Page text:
Anxiety overdose - Several under-pressure Jamaicans hooked on medications to reduce stress
As the United States struggles to battle an opioid epidemic, with scores of persons abusing prescription medications used for pain relief, there are concerns that several Jamaicans are becoming addicted to anti-anxiety medications as they try to cope with their stressful circumstances.
The opioid epidemic is claiming as many as 91 lives daily in the US, and locally, consultant psychiatrist Dr Anthony Allen is concerned that based on patterns he has observed in recent times, some Jamaicans who are placed on anti-anxiety medications such as Valium and Xanax are finding various means to ensure that they get a steady supply of these drugs, which should be taken for a short period of time.
"You could see where with this pattern, it could be a significant problem in the country," Allen told The Sunday Gleaner.
According to Allen, who has been a psychiatrist for more than 40 years, the reluctance of some to seek counselling or therapy is fuelling the dependency on these medications.
"It happens, and any number of cases is too much. It shouldn't be happening at all," said Allen.
"There are some persons who are worried about stigma, they don't want to be seen or to be known to see a psychiatrist, so they depend on the tablets, self-medicating instead. There are those that are crisis oriented, they only want to deal with the crisis and suppress the symptom, they are not proactive enough or patient enough to go through a therapeutic process which takes time," added Allen.
Stressful living climate
Executive director of the National Council on Drug Abuse, Michael Tucker, agreed that the stressful climate under which several Jamaicans have to live and work could result in some individuals becoming addicted to anti-anxiety medications.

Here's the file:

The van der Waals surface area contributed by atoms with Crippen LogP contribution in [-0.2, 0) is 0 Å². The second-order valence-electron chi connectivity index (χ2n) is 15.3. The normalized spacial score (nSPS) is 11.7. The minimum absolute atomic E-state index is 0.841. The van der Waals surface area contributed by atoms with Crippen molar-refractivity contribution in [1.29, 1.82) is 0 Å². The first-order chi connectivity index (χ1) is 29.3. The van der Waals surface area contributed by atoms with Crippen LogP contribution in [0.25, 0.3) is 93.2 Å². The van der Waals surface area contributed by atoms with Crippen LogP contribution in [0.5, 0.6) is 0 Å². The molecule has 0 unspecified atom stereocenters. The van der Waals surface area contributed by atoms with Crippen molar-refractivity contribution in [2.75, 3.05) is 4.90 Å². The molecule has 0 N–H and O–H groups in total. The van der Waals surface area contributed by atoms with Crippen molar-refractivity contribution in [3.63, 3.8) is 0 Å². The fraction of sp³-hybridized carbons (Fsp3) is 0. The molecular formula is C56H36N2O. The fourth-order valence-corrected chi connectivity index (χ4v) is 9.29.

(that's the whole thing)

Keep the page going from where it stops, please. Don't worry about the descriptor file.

"Especially where you have predominantly single parent running household, you will find a situation where the stresses of taking care of children, making ends meet and performing on the job, which is often a stressful job, people may turn to anti-anxiety medication," said Tucker.
"Because some doctors, not all ... may be sympathetic, they may assist, or people get one prescription with a number of repeats on it, and they move around from pharmacist to pharmacist to get more than they should actually get, so those things happen," added Tucker.
In the meantime, president of the Pharmaceutical Society of Jamaica, Ainsley Jones, noted that while medications like Xanax and Valium are two of the more popular controlled drugs sought after at local pharmacies, there are specific guidelines as to how they are dosed by the physicians and dispensed by pharmacists.
"We know that they are very addictive and some patients would want to abuse them, but it is the duty of the pharmacist who is at the end of the chain in terms of health care practitioner ... (to) ensure that the patient get this drug," said Jones, as he noted that there is a black market for these drugs.
Overdosing on these medications can result in poor judgement, anxiety, sweating, trembling and irritability.
Health officials and policymakers in the US are currently dealing with an opioid crisis which, according to the Centres for Disease Control, killed more than 33,000 people in 2015 alone.